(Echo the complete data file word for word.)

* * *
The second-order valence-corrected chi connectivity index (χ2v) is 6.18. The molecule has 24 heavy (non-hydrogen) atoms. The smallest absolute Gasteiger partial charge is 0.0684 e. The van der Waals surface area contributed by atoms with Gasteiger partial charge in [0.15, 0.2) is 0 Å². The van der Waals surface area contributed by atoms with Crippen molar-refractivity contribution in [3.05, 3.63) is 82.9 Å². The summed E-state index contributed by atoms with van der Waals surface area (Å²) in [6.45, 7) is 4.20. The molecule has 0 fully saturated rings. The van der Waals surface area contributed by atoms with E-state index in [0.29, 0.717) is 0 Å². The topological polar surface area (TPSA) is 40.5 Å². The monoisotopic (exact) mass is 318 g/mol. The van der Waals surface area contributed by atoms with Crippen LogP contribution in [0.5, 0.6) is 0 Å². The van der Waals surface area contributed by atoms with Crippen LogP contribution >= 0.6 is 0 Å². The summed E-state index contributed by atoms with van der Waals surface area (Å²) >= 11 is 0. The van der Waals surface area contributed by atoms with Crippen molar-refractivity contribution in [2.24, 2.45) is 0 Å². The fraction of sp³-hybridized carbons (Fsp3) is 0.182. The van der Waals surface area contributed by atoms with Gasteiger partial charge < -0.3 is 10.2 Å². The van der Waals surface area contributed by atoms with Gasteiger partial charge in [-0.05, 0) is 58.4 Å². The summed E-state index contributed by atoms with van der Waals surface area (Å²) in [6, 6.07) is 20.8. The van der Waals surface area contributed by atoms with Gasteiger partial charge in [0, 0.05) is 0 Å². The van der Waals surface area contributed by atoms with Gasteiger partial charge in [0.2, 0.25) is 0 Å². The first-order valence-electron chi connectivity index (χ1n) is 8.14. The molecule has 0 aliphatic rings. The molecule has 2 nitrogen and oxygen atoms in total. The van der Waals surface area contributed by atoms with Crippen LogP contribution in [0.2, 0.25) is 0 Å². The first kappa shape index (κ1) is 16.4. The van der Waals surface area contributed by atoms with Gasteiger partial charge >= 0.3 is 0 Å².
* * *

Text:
The second-order valence-corrected chi connectivity index (χ2v) is 6.18. The molecule has 24 heavy (non-hydrogen) atoms. The smallest absolute Gasteiger partial charge is 0.0684 e. The van der Waals surface area contributed by atoms with Gasteiger partial charge in [0.15, 0.2) is 0 Å². The van der Waals surface area contributed by atoms with Crippen molar-refractivity contribution in [3.05, 3.63) is 82.9 Å². The summed E-state index contributed by atoms with van der Waals surface area (Å²) in [6.45, 7) is 4.20. The molecule has 0 fully saturated rings. The van der Waals surface area contributed by atoms with E-state index in [0.29, 0.717) is 0 Å². The topological polar surface area (TPSA) is 40.5 Å². The monoisotopic (exact) mass is 318 g/mol. The van der Waals surface area contributed by atoms with Crippen LogP contribution in [0.5, 0.6) is 0 Å². The van der Waals surface area contributed by atoms with Crippen LogP contribution >= 0.6 is 0 Å². The summed E-state index contributed by atoms with van der Waals surface area (Å²) >= 11 is 0. The van der Waals surface area contributed by atoms with Crippen molar-refractivity contribution in [2.24, 2.45) is 0 Å². The fraction of sp³-hybridized carbons (Fsp3) is 0.182. The van der Waals surface area contributed by atoms with Gasteiger partial charge < -0.3 is 10.2 Å². The van der Waals surface area contributed by atoms with Gasteiger partial charge in [-0.05, 0) is 58.4 Å². The summed E-state index contributed by atoms with van der Waals surface area (Å²) in [6, 6.07) is 20.8. The van der Waals surface area contributed by atoms with Gasteiger partial charge in [0, 0.05) is 0 Å². The van der Waals surface area contributed by atoms with Gasteiger partial charge in [0.2, 0.25) is 0 Å². The first-order valence-electron chi connectivity index (χ1n) is 8.14. The molecule has 0 aliphatic rings. The molecule has 2 nitrogen and oxygen atoms in total. The van der Waals surface area contributed by atoms with Crippen LogP contribution in [0.2, 0.25) is 0 Å². The first kappa shape index (κ1) is 16.4. The van der Waals surface area contributed by atoms with Gasteiger partial charge >= 0.3 is 0 Å².